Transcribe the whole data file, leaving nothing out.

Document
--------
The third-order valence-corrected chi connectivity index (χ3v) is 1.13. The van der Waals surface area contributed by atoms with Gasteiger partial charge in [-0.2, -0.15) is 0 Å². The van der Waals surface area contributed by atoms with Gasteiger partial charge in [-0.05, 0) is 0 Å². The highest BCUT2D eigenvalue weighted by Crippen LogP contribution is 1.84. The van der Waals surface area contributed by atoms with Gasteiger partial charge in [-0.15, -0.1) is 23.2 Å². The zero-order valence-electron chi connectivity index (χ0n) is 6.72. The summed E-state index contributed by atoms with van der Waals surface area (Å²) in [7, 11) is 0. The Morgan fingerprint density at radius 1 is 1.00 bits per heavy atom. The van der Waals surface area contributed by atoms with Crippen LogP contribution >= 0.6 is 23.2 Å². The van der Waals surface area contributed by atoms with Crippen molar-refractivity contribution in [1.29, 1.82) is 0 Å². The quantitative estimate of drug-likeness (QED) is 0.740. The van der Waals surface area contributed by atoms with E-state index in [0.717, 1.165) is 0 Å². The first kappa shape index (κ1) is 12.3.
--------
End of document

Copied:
The third-order valence-corrected chi connectivity index (χ3v) is 1.13. The van der Waals surface area contributed by atoms with Gasteiger partial charge in [-0.2, -0.15) is 0 Å². The van der Waals surface area contributed by atoms with Gasteiger partial charge in [-0.05, 0) is 0 Å². The highest BCUT2D eigenvalue weighted by Crippen LogP contribution is 1.84. The van der Waals surface area contributed by atoms with Gasteiger partial charge in [-0.15, -0.1) is 23.2 Å². The zero-order valence-electron chi connectivity index (χ0n) is 6.72. The summed E-state index contributed by atoms with van der Waals surface area (Å²) in [7, 11) is 0. The Morgan fingerprint density at radius 1 is 1.00 bits per heavy atom. The van der Waals surface area contributed by atoms with Crippen LogP contribution >= 0.6 is 23.2 Å². The van der Waals surface area contributed by atoms with Crippen molar-refractivity contribution in [1.29, 1.82) is 0 Å². The quantitative estimate of drug-likeness (QED) is 0.740. The van der Waals surface area contributed by atoms with E-state index in [0.717, 1.165) is 0 Å². The first kappa shape index (κ1) is 12.3.